You get a line and I’ll get a pole honey.
You get a line and I’ll get a pole Babe.
You get a line and I’ll get a pole and we’ll go fishin’ in the crawdad hole honey babe of mine.
As a child in school, we used to sing this little song all the time. There were plenty of little water ponds where we could go to catch a polliwog or try and get a crawdad! Back then, they were just living things we could catch, keep for a while and then release if they didn’t die first. Little did we know back then that in today’s society frog legs and crawdads would be a huge business for the food industry. I might have paid more attention to them had we known.
I had the opportunity as a man of going back to one of those little water holes. My desire was to wax nostalgic and possibly see if there were still some crawdads or fresh polliwogs to be had. Unfortunately, progress had occurred and the water hole was now a housing development and a playground stood where my youthful exuberance was once spent. The opportunity to relive a childhood memory is now forever lost to me. I could probably find another area which had a water hole and the probability of it containing polliwogs and crawdads ‘might’ be a possibility, but the memory of my fishing hole will never be the same.
Life has a way of being like that. Things change right in front of our eyes that we are unable to stop. Parents with children will attest to this. One moment they are holding a baby in their arms, and the next moment they are buying a cap and gown and attending graduation for a young man or a young woman. Change is inevitable and it is not a respecter of persons. Change does not care if we agree with it, and it does not ask our permission to carry out its purpose. Change is going to occur, whether for good or for bad.
Consider this: Twenty years ago, a smart phone belonged to Agent Maxwell Smart from the Get Smart television series. A tablet was a pill or writing paper. There was one television in the living room, and you watched television as a family. Neighborhoods were the place where children spent most of their time playing outside with each other and not glued to video games inside. Personal computers were just beginning to grow in popularity, and a laptop was where grandchildren enjoyed the love of their grandparents. Cameras still used film and a well-placed finger on the lens ruined many a family photo.
Mr. Coffee ruled the coffee market, and satellite television required a massive satellite dish in the back yard to get a signal. Fast food was a weekend treat and not a daily staple. Television and music could be watched and listened to without a ratings system, and cartoons were cartoons and not animation series.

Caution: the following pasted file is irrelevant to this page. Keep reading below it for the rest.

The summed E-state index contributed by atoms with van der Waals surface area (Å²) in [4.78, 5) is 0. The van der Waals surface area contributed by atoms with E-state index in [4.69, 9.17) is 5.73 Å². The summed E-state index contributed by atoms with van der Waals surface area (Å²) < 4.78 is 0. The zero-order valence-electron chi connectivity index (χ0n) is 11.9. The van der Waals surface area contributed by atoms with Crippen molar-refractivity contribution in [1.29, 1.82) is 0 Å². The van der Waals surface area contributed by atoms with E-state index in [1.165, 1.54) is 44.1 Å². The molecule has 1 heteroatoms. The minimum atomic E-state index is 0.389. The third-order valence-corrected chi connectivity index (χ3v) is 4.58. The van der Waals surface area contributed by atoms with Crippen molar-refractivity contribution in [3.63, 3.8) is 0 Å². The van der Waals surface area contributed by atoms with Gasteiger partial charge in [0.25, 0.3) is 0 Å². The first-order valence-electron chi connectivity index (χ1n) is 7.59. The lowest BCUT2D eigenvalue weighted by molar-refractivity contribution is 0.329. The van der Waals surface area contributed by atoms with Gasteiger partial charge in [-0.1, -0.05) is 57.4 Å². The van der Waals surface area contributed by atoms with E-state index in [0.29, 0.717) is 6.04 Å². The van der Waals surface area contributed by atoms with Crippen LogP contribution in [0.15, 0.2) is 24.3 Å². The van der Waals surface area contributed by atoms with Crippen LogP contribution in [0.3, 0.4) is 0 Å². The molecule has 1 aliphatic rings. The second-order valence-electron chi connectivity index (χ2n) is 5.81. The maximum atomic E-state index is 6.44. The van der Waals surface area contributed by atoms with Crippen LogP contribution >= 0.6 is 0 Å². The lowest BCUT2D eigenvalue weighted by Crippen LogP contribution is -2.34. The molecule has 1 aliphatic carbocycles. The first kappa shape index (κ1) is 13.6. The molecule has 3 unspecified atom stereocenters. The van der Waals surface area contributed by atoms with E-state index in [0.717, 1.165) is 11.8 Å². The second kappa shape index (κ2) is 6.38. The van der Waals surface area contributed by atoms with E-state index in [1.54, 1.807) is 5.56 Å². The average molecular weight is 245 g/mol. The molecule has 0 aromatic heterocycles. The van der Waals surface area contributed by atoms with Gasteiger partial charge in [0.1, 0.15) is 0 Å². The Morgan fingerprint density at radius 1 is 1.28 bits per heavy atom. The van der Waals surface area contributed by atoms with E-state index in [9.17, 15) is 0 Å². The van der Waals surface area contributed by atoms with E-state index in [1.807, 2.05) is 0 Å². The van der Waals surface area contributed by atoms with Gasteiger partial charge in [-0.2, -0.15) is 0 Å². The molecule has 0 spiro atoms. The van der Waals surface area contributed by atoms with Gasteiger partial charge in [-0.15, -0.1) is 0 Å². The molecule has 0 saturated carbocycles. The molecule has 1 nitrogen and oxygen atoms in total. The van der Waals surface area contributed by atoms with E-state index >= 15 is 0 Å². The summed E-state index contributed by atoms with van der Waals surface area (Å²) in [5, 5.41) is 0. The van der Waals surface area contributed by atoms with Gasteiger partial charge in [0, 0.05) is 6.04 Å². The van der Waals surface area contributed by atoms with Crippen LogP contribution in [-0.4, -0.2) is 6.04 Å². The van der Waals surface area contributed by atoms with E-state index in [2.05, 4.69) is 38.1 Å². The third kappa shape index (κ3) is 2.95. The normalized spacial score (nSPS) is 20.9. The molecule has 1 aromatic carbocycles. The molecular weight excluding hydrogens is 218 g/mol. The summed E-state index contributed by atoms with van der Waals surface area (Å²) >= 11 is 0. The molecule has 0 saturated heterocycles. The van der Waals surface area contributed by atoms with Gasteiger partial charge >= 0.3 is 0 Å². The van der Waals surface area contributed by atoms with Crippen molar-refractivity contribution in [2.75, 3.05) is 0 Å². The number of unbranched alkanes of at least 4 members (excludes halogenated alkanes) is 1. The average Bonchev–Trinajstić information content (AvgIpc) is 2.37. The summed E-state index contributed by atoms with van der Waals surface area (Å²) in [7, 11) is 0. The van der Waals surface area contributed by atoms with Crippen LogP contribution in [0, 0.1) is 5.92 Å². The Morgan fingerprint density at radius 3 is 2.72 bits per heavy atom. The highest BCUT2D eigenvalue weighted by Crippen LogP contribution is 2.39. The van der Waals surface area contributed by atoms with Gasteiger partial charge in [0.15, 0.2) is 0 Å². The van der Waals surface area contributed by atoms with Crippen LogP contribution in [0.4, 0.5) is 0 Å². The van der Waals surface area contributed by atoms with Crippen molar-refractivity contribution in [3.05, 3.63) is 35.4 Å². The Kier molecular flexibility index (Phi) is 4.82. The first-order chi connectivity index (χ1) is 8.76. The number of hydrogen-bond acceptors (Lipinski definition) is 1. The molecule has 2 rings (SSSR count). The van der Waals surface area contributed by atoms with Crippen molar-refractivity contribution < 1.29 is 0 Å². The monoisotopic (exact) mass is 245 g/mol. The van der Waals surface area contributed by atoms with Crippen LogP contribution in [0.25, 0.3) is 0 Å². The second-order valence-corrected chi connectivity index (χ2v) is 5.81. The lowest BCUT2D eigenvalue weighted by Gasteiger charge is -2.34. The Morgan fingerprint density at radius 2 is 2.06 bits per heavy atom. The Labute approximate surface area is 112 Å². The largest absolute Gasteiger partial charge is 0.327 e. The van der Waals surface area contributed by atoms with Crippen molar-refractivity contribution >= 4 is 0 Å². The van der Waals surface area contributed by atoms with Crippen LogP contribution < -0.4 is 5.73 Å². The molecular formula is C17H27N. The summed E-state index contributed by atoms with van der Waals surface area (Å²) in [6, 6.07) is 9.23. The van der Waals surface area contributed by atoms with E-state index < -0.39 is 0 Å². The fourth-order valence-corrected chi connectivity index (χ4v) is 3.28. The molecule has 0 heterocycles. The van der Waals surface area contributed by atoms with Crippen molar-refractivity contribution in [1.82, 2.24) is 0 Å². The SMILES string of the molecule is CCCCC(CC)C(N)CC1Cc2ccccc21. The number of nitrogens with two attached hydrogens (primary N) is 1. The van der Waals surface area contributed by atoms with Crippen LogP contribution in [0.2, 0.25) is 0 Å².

The water hole represents a way of life that the majority of us grew up in feeling safe. We cherish the memories of those times because they remind us of a time when things were safe and life was not so complicated. But of this you can be certain: Time stands still for no one. And like it or not, change also accompanies time. Values which were once cherished alter with the passage of time, and new generations cannot understand the importance of them. Dreams which once impassioned our hearts begin to fade with the realization of their manifestation passing. The fishing holes of our youth are being supplanted with the onus of progress: our pasts are but a treasured memory, never to be duplicated or appreciated by the current generation.
But there are new fishing holes which can be found. And we who understand their value must pass along to those who do not, the enthusiasm of discovery and the joys of achievement. The fishing holes of today may not be in the same locations as those we grew up with, but they still represent opportunities for creating relationships with others and knitting together the relevance of the past and the future. Crawdads and polliwogs will always be around; they are just in different places now. We who hold the knowledge of how they unite a community must seize the openings as they present themselves to instill in the current generation the power of culture and the promise of the future through solidarity and unity. If we allow the crawdads and polliwogs to move on to other communities, our community will have no frog legs or crawdads to establish businesses and relationships. We will forever be reliant upon the business owners of other communities to share with us a portion of their own bounty found in a plain old fishing hole.
by Rev. Bruce Norris